By Tom Dellinger //
There are places in this world that hold a universal appeal. One such place is the beach community of Santa Barbara which hosted one of the Bay Area’s top independent artists, Danny Click & the Hell Yeahs at the beautiful Lobero Theatre this past Saturday. A resident of San Rafael, Danny has been steadily developing his art and craft as well as cultivating an ever increasing and loyal fan base, particularly in the hamlets of Marin County and the north bay in general. Along with a stellar band, he’s quickly gained recognition and popularity as they began playing regularly at The Sleeping Lady in Fairfax, which he considers the place where things began to take off for him and the band.
Today, all of his shows sell out there. The past couple of years have seen him appear regularly at the intimate 142 Throckmorton Theater in Mill Valley (where he recorded his most recent live recording), the iconic Rancho Nicasio, as well as many other venues throughout the north bay. Last year saw them play to much larger audiences as they made an appearance at The Waterfront Blues Festival in Portland Oregon and as the opener at Mount Tam Jam at the Mt Tam amphitheater where they were the first to play that stage in over 40 years. Recently, he’s been making appearances at Terrapin Crossroads in San Rafael where he can often be seen sitting in, including an invitation to join Phil Lesh for a show in the Grate Room. We can expect to see more of this in the future.
Often, Danny divides his show into two parts: acoustic and electric, which he did at The Lobero. It’s in the acoustic portion where you’ll hear that deep personal reach he often lays claim to in his writing, and at The Lobero they served up each song like a fine jewel to be held, gazed into, and deeply enjoyed. With Danny at vocals and acoustic guitar, Adrienne Biggs Tennant on violin, Don Bassey on vocals and bass and Mike Emerson on keyboards, they rolled through the Click catalog plus a cover or two in a beautifully nuanced set with exceptionally fine harmonies provided by Don Bassey.
There’s a common dynamic when Danny and the band play for new audiences. There is almost an instant connection between listener and player. Whether he’s playing electric or acoustic, newbies quickly recognize his talents both as a singer and communicator and once he rips on guitar, it’s all over. And on Saturday night, they played a brilliant first set and followed with one of their all too common knock out punches in the electric portion of the show. With the aforementioned lineup, along with the addition of Ernest “Boom” Carter on drums, they shared with that audience what we’ve been enjoying here in the North Bay for some time.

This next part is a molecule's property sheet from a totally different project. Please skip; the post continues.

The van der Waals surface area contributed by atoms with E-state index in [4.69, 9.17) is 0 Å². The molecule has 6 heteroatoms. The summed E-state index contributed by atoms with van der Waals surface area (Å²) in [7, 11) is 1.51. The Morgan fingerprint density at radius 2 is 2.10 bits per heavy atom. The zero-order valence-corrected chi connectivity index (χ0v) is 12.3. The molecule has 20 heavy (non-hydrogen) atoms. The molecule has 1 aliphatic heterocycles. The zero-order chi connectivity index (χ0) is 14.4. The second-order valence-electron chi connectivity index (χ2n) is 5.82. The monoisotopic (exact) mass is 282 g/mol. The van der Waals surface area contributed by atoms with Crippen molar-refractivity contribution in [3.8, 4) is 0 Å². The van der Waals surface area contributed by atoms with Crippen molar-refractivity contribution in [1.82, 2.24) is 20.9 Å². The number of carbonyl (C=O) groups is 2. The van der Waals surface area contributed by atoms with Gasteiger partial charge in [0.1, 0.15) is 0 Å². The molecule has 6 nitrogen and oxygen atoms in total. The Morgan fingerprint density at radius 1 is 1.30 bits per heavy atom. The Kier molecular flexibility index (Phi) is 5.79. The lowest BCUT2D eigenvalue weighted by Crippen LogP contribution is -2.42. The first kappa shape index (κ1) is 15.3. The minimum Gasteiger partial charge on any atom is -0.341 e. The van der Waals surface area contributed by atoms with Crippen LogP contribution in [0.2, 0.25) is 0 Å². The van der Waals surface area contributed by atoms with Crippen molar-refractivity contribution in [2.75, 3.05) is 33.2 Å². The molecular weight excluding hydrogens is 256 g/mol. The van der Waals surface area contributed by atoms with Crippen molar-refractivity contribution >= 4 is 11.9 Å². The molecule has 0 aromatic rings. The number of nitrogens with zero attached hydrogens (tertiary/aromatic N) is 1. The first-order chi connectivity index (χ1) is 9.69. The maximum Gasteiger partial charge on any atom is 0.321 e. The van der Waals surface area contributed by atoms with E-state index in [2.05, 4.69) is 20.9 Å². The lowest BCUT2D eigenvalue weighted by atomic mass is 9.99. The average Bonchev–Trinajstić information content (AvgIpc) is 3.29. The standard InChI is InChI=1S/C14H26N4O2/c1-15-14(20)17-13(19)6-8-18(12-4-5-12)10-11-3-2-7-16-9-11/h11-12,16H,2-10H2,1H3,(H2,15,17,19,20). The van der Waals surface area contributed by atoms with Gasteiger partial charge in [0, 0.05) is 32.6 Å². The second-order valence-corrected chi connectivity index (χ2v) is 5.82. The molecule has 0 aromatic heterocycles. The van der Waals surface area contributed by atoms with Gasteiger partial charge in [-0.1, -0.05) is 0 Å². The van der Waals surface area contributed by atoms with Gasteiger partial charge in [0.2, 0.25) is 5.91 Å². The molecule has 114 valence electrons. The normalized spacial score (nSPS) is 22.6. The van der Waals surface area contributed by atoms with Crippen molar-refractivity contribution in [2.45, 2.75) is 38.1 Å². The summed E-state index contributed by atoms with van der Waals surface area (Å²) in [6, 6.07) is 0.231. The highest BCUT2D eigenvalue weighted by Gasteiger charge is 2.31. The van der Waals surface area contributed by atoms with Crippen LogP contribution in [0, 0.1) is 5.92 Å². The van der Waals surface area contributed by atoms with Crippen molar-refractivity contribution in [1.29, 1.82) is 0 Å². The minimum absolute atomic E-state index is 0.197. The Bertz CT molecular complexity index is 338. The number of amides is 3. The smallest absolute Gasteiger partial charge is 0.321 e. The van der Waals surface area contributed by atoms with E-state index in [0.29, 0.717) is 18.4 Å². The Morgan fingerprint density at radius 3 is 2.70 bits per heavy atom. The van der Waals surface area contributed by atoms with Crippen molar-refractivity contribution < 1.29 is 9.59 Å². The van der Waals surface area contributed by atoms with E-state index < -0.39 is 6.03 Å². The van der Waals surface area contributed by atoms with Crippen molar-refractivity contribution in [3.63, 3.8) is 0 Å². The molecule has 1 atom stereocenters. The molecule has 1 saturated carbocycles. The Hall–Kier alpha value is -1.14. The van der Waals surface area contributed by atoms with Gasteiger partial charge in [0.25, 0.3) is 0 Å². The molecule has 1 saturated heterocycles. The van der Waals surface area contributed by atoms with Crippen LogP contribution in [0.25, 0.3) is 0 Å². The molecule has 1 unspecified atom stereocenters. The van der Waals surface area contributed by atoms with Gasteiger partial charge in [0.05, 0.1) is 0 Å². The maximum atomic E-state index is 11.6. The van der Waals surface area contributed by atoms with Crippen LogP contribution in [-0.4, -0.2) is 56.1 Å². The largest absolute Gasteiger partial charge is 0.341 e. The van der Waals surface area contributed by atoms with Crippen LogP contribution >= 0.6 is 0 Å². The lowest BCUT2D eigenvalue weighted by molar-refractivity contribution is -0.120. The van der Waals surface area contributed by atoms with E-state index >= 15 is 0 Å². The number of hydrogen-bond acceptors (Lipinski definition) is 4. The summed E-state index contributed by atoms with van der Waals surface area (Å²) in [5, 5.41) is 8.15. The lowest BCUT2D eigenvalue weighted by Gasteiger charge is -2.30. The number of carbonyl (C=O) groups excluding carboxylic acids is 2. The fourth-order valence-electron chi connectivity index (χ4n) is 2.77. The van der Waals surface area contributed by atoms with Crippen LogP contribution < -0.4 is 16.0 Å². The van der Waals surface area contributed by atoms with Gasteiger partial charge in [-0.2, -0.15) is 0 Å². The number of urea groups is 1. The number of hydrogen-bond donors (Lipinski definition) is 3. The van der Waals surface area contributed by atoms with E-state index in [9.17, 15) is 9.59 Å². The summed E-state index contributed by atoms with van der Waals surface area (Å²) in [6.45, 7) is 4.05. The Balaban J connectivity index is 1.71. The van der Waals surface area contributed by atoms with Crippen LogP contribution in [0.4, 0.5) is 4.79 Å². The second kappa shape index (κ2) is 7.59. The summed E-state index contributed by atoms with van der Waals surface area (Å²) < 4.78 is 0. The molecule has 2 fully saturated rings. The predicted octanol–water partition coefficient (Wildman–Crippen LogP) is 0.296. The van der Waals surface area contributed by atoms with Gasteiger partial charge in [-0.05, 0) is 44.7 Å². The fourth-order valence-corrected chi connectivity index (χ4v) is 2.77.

Everyone in the band contributes mightily to the performance and enjoy stand out moments. Mike Emerson on keyboards, who is a highly sought after musician and plays with many other artists, always has solos that propel a song in a big way. Highly expressive and classic, big soulful tone are the standard for him. Ernest (who was the drummer on Springsteen’s Born to Run) also adds mightily to this band as he propels the band through the evening. Jaw dropping timing, phrasing and tone…a master at the peak of his game. Adrienne’s violin also has big moments as she propels and takes songs to new heights. Appearing as guests for the evening were songwriter and singer Jude Johnstone (whose songs have been recorded by Bonnie Raitt, Emmy Lou Harris, Trisha Yearwood, Stevie Nicks and many more) and singer/songwriter Timothy Paruszkiewicz, who wrote the song “Baptize Me Over Elvis Presley’s Grave”, which Danny recorded last year and subsequently enjoyed an impressive run on CMT.
Danny Click and the Hell Yeahs were invited to perform at The Lobero as part of a series, called “Sings Like Hell – The Greatest Music You’ve Never Heard“. This is an excellent program, filling a much needed niche. In addition to being a gorgeous venue, The Lobero also had flawless sound for both sets. Credit must be given to the sound crew as it was obvious they knew that house and their rig. Shows that sound that good can be few and far between.